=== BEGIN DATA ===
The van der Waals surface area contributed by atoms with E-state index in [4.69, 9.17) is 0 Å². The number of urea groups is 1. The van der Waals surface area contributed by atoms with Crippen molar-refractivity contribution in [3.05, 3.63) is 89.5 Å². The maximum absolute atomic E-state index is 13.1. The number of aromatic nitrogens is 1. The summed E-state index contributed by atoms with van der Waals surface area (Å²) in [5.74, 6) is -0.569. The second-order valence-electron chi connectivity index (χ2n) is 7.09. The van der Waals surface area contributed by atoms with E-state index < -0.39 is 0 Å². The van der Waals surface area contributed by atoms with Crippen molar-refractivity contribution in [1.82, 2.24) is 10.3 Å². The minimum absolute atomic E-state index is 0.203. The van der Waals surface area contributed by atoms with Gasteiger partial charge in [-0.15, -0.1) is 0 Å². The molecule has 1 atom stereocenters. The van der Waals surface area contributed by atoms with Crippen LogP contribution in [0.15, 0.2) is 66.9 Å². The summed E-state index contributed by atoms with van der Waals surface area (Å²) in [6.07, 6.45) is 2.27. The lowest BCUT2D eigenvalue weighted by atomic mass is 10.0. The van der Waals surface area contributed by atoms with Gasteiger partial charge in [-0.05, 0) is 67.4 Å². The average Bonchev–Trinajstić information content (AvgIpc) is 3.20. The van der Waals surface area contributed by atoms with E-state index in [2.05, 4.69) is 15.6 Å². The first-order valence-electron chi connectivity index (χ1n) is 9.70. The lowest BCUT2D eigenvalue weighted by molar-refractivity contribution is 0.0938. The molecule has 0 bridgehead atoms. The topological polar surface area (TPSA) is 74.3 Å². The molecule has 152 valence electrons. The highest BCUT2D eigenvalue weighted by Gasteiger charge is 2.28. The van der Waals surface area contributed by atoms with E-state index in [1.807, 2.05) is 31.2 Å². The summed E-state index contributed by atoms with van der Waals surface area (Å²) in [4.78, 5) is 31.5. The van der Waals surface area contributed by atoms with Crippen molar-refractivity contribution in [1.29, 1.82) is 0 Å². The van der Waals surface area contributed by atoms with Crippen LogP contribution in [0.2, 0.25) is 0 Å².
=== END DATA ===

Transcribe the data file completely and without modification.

The van der Waals surface area contributed by atoms with E-state index in [4.69, 9.17) is 0 Å². The number of urea groups is 1. The van der Waals surface area contributed by atoms with Crippen molar-refractivity contribution in [3.05, 3.63) is 89.5 Å². The maximum absolute atomic E-state index is 13.1. The number of aromatic nitrogens is 1. The summed E-state index contributed by atoms with van der Waals surface area (Å²) in [5.74, 6) is -0.569. The second-order valence-electron chi connectivity index (χ2n) is 7.09. The van der Waals surface area contributed by atoms with E-state index < -0.39 is 0 Å². The van der Waals surface area contributed by atoms with Crippen molar-refractivity contribution in [1.82, 2.24) is 10.3 Å². The minimum absolute atomic E-state index is 0.203. The van der Waals surface area contributed by atoms with Gasteiger partial charge in [-0.15, -0.1) is 0 Å². The molecule has 1 atom stereocenters. The van der Waals surface area contributed by atoms with Crippen LogP contribution in [0.15, 0.2) is 66.9 Å². The summed E-state index contributed by atoms with van der Waals surface area (Å²) in [6.07, 6.45) is 2.27. The lowest BCUT2D eigenvalue weighted by atomic mass is 10.0. The van der Waals surface area contributed by atoms with Gasteiger partial charge in [-0.05, 0) is 67.4 Å². The average Bonchev–Trinajstić information content (AvgIpc) is 3.20. The van der Waals surface area contributed by atoms with E-state index in [2.05, 4.69) is 15.6 Å². The first-order valence-electron chi connectivity index (χ1n) is 9.70. The lowest BCUT2D eigenvalue weighted by molar-refractivity contribution is 0.0938. The molecule has 0 bridgehead atoms. The topological polar surface area (TPSA) is 74.3 Å². The molecule has 152 valence electrons. The highest BCUT2D eigenvalue weighted by Gasteiger charge is 2.28. The van der Waals surface area contributed by atoms with E-state index in [1.807, 2.05) is 31.2 Å². The summed E-state index contributed by atoms with van der Waals surface area (Å²) in [4.78, 5) is 31.5. The van der Waals surface area contributed by atoms with Crippen molar-refractivity contribution in [1.29, 1.82) is 0 Å². The van der Waals surface area contributed by atoms with Crippen LogP contribution in [0.2, 0.25) is 0 Å².